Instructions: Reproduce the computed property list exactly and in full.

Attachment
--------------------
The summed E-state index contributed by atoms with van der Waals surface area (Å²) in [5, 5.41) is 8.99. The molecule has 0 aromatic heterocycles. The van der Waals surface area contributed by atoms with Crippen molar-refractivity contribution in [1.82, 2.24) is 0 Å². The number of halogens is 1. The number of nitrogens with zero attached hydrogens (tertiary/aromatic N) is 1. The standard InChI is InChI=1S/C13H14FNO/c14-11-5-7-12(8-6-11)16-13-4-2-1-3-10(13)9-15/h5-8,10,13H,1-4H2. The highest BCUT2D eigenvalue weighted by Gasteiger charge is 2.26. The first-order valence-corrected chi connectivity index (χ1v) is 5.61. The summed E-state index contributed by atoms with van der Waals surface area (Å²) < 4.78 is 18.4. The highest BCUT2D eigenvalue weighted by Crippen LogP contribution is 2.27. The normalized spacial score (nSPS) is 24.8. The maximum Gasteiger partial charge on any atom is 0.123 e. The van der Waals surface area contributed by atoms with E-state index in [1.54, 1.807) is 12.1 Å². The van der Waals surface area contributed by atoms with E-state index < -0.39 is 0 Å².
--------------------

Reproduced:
The summed E-state index contributed by atoms with van der Waals surface area (Å²) in [5, 5.41) is 8.99. The molecule has 0 aromatic heterocycles. The van der Waals surface area contributed by atoms with Crippen molar-refractivity contribution in [1.82, 2.24) is 0 Å². The number of halogens is 1. The number of nitrogens with zero attached hydrogens (tertiary/aromatic N) is 1. The standard InChI is InChI=1S/C13H14FNO/c14-11-5-7-12(8-6-11)16-13-4-2-1-3-10(13)9-15/h5-8,10,13H,1-4H2. The highest BCUT2D eigenvalue weighted by Gasteiger charge is 2.26. The first-order valence-corrected chi connectivity index (χ1v) is 5.61. The summed E-state index contributed by atoms with van der Waals surface area (Å²) < 4.78 is 18.4. The highest BCUT2D eigenvalue weighted by Crippen LogP contribution is 2.27. The normalized spacial score (nSPS) is 24.8. The maximum Gasteiger partial charge on any atom is 0.123 e. The van der Waals surface area contributed by atoms with E-state index in [1.54, 1.807) is 12.1 Å². The van der Waals surface area contributed by atoms with E-state index < -0.39 is 0 Å².